The charitable side of ... Opus Dei

Mathew Little

The Catholic sect outsources its UK charitable activities to an association boasting some heavy duty establishment patrons.

In the imagination of Dan Brown they are a group of self-flagellating fanatics intent on protecting the Catholic Church's darkest secret by any means necessary. To many critics, they are misogynistic reactionaries opposed to contraception, homosexuality and abortion. But in the UK, Opus Dei, the secretive Catholic group founded in 1928 by Spanish priest Josemaria Escriva (right), can be found on GuideStar.

There are two Opus Dei charities - the Opus Dei Charitable Trust and the Sacerdotal Society of the Holy Cross and Opus Dei. But most of the sect's charitable activities are outsourced to another organisation: the Netherhall Educational Association, based in London.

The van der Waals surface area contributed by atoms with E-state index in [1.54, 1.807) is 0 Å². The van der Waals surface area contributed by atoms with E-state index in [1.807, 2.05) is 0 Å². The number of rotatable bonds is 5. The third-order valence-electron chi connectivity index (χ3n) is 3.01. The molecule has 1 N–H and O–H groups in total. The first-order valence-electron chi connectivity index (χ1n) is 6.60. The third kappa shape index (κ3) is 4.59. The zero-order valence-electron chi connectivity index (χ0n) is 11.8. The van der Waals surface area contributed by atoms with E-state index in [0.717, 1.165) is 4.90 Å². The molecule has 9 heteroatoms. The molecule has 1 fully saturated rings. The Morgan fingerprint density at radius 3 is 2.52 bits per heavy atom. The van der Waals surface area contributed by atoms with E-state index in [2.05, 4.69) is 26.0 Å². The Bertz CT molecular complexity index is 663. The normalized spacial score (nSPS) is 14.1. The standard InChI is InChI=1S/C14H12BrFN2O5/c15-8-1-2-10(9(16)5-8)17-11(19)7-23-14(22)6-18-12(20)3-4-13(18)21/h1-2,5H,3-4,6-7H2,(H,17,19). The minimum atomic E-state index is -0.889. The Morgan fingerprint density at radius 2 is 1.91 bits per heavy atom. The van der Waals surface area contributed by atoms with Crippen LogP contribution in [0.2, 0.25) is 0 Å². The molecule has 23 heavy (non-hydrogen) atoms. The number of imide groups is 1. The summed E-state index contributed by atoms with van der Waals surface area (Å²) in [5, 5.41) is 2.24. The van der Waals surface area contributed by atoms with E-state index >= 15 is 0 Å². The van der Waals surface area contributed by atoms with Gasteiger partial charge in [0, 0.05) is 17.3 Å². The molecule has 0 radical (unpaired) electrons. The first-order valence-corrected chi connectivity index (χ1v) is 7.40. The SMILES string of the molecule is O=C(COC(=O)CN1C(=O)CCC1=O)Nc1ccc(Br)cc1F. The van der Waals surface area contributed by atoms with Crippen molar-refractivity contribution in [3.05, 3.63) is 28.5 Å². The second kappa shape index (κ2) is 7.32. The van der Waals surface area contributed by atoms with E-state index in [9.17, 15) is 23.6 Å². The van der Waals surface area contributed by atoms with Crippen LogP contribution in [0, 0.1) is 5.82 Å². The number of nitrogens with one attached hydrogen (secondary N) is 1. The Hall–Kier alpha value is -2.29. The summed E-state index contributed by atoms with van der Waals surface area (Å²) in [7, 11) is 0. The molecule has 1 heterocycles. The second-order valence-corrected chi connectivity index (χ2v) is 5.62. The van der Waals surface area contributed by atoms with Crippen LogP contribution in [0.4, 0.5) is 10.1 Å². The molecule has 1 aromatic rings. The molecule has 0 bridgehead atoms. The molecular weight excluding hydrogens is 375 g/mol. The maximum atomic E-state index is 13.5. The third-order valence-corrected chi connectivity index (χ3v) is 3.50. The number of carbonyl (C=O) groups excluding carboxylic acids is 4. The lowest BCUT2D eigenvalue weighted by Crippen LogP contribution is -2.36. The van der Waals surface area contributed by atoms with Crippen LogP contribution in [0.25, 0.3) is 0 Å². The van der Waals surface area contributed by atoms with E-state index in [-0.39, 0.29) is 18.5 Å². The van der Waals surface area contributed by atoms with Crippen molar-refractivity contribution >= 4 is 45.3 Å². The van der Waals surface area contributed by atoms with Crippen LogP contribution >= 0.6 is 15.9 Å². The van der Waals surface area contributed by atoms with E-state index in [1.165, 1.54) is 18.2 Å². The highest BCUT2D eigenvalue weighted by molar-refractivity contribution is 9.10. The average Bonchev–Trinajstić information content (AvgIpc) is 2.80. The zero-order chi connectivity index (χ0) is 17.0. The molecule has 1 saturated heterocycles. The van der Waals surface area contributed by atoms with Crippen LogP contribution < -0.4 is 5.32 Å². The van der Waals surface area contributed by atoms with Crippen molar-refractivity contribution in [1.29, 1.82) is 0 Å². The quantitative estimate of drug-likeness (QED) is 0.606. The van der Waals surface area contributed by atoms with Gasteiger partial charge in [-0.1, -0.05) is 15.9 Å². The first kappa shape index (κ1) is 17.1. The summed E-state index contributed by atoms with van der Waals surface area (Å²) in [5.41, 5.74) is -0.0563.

The association says it is dedicated to "all-round formation for people for all ages", with stress on "human virtues" such as self-discipline, service to others and the "spirit of hard work". It runs halls of residence for students in universities in London, Manchester and Oxford and study clubs for young people. Its income was £2.7m in 2004. The association is nominally independent but says its activities are "entrusted to Opus Dei".

Patrons include scions of the establishment such as entrepreneur Sir Bernard Audley, Sir Rocco Forte, chairman of Rocco Forte Hotels, and Sir Trevor Holdsworth, former chairman of National Power. Ruth Kelly, Britain's most famous Opus Dei member, is not among them.

The association's links with Opus Dei prompted the resignation last month of William G Stewart, the TV presenter and patron of the association's Kelston Club project for boys. "If I'd known it was connected to Opus Dei I'd have steered well clear," he said.

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